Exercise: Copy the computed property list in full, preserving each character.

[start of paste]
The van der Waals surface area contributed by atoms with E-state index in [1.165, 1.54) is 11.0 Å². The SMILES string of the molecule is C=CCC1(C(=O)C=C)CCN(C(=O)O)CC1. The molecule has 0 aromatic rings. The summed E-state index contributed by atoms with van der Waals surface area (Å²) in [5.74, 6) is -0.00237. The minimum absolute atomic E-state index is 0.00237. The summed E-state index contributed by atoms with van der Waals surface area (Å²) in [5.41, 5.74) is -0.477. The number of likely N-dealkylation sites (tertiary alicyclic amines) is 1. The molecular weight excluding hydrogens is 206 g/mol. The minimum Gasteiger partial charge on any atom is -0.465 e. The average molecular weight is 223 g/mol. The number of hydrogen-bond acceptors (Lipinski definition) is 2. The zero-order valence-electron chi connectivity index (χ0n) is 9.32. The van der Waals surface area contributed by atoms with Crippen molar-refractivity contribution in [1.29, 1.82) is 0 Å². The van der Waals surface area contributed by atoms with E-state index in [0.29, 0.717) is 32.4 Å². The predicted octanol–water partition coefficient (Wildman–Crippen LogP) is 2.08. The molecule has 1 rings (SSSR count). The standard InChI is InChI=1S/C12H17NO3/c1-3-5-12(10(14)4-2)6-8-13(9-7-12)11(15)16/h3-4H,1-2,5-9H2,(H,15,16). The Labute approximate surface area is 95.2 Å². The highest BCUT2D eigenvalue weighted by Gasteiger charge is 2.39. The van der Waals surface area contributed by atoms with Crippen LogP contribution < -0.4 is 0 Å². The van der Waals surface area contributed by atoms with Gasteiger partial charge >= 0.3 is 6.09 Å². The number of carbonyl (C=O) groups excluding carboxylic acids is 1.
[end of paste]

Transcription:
The van der Waals surface area contributed by atoms with E-state index in [1.165, 1.54) is 11.0 Å². The SMILES string of the molecule is C=CCC1(C(=O)C=C)CCN(C(=O)O)CC1. The molecule has 0 aromatic rings. The summed E-state index contributed by atoms with van der Waals surface area (Å²) in [5.74, 6) is -0.00237. The minimum absolute atomic E-state index is 0.00237. The summed E-state index contributed by atoms with van der Waals surface area (Å²) in [5.41, 5.74) is -0.477. The number of likely N-dealkylation sites (tertiary alicyclic amines) is 1. The molecular weight excluding hydrogens is 206 g/mol. The minimum Gasteiger partial charge on any atom is -0.465 e. The average molecular weight is 223 g/mol. The number of hydrogen-bond acceptors (Lipinski definition) is 2. The zero-order valence-electron chi connectivity index (χ0n) is 9.32. The van der Waals surface area contributed by atoms with Crippen molar-refractivity contribution in [1.29, 1.82) is 0 Å². The van der Waals surface area contributed by atoms with E-state index in [0.29, 0.717) is 32.4 Å². The predicted octanol–water partition coefficient (Wildman–Crippen LogP) is 2.08. The molecule has 1 rings (SSSR count). The standard InChI is InChI=1S/C12H17NO3/c1-3-5-12(10(14)4-2)6-8-13(9-7-12)11(15)16/h3-4H,1-2,5-9H2,(H,15,16). The Labute approximate surface area is 95.2 Å². The highest BCUT2D eigenvalue weighted by Gasteiger charge is 2.39. The van der Waals surface area contributed by atoms with Crippen LogP contribution < -0.4 is 0 Å². The van der Waals surface area contributed by atoms with Gasteiger partial charge >= 0.3 is 6.09 Å². The number of carbonyl (C=O) groups excluding carboxylic acids is 1.